Intellectuals have a deep addiction to terror. From the French revolutionaries of the late 18th century who invoked Jean Jacques Rousseau to the physician ideologues of ISIS like Ayman al-Zawahiri, intellectuals have been at the forefront of justifying and instigating mass violence.
The latest iteration of this intellectual tradition of terror is "decolonization." The invasion of Israel and the murder of over 1300 Israelis to date have illustrated this mindset at work.
In the wake of the slaughter, Walaa Alqaisiya, a research fellow at Columbia University, wrote "Academics like to decolonize through discourse and land acknowledgments. Time to understand that Decolonization is NOT a metaphor. Decolonization means resistance of the oppressed and that includes armed struggle to LITERALLY get our lands and lives back!"
Likewise, for Uahikea Maile, Assistant Professor of Indigenous Politics in the Department of Political Science at the University of Toronto, "From Hawaiʻi to Palestine—occupation is a crime. A lāhui [Nation, race, tribe, people, or nationality] that stands for decolonization and de-occupation should also stand behind freedom for Palestine."
Leave aside the malleable notion of "settler colonialism," which is regularly leveled at Israel as well as Western states like the U.S. and Australia but never at Muslim, Arab, or African ones. Many pro-Palestinian intellectuals have long claimed that "resistance" may include any means and may not be criticized. For academics, who dominate wide swaths of academia, the notion of "decolonization" has been cited but with little specificity regarding the term's meaning, at least in practical terms.
Indeed, in an often cited paper, "Decolonization is Not a Metaphor," academics Eve Tuck and K. Wayne Yang expound at length on the "entangled triad structure of settler-native-slave," and the "the real and symbolic violence of settler colonialism."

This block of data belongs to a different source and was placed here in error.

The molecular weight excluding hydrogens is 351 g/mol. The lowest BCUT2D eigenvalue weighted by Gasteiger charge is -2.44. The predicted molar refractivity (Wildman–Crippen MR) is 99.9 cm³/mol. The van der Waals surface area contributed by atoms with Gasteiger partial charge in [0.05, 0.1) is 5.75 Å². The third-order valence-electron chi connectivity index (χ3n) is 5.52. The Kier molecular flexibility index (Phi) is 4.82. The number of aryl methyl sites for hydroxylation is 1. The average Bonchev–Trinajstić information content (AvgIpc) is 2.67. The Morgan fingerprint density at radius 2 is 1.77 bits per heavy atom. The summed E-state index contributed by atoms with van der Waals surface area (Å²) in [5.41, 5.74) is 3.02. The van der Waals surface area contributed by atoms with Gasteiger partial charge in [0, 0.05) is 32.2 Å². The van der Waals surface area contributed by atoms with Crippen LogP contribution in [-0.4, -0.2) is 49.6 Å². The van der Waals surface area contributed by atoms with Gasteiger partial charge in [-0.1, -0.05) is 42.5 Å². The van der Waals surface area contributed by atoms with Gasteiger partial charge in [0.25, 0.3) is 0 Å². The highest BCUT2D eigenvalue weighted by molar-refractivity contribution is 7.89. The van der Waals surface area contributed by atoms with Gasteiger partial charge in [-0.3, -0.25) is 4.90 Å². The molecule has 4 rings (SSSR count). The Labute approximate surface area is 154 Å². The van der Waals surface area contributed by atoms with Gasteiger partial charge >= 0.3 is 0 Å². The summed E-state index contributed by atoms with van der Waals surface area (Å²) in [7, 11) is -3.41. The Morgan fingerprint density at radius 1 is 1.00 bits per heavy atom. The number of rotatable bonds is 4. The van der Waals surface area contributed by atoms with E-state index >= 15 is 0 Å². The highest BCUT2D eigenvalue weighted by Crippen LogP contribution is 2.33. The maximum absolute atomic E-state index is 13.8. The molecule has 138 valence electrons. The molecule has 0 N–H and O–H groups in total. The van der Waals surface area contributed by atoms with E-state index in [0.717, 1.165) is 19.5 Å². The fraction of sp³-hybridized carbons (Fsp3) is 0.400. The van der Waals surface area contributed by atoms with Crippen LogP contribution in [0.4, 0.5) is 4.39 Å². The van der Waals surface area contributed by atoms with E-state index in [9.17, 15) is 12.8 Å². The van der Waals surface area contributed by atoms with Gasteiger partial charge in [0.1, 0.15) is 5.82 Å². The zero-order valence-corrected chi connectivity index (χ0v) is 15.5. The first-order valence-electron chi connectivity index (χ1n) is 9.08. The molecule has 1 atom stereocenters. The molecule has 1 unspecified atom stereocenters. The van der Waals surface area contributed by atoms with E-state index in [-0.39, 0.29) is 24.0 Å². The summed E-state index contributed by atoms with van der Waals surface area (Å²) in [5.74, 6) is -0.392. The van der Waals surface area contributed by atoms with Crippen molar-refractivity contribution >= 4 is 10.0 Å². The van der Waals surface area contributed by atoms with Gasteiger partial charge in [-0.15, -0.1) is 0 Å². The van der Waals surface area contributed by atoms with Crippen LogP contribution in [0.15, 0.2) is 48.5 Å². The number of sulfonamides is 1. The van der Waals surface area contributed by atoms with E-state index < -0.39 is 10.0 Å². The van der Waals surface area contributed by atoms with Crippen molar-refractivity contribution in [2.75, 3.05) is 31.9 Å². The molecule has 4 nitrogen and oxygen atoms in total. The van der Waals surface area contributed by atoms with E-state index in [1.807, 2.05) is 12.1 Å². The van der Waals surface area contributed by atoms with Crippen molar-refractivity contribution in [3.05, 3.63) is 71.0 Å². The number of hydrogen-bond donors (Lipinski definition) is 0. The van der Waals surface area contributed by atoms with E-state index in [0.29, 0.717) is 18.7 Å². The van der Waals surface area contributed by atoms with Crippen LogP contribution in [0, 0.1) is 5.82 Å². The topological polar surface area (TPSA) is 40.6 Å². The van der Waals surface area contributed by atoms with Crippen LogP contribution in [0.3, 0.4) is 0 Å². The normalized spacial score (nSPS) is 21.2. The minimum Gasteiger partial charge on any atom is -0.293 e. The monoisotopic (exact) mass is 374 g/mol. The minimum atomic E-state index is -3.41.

They posit decolonization as "a distinct project from other civil and human rights-based social justice projects, is far too often subsumed into the directives of these projects, with no regard for how decolonization wants something different than those forms of justice." But they insist that "decolonization specifically requires the repatriation of Indigenous land and life. Decolonization is not a metonym for social justice." But "decolonization is not obliged to answer" what methods are involved or what the future looks like for anyone.
But now we know. Decolonization in Hamas' case looks like rape, murder, kidnapping, beheading, torture, and execution of hostages, in this case with a uniquely Islamic bent reminiscent of ISIS. Its future is simply the extermination of Israel.
Decolonization dissolves fundamental categories of combatants and civilians, it legitimizes everything, including the abuse of corpses, and demands our acquiescence in the name of "resistance" and "liberation." It renders international law meaningless except to bend it over backward as a tool of violence and terror. Decolonization is thus an explicit license for ethnic cleansing and genocide, provided it is done by, and against, the proper people. Not surprisingly, "decolonization" increasingly dominates university courses and academic discourse.
What explains this intellectual love of violence? One understated feature is the role of philosopher Frantz Fanon, whose book The Wretched of the Earth provided a justification for retributive violence that stands outside of any conventional morality. Ussama Makdisi of UCLA approvingly cites Fanon's famous quote "But every time Western values are mentioned they produce in the native a sort of stiffening or muscular lockjaw...when the native hears a speech about Western culture he pulls out his knife—or at least he makes sure it is within reach."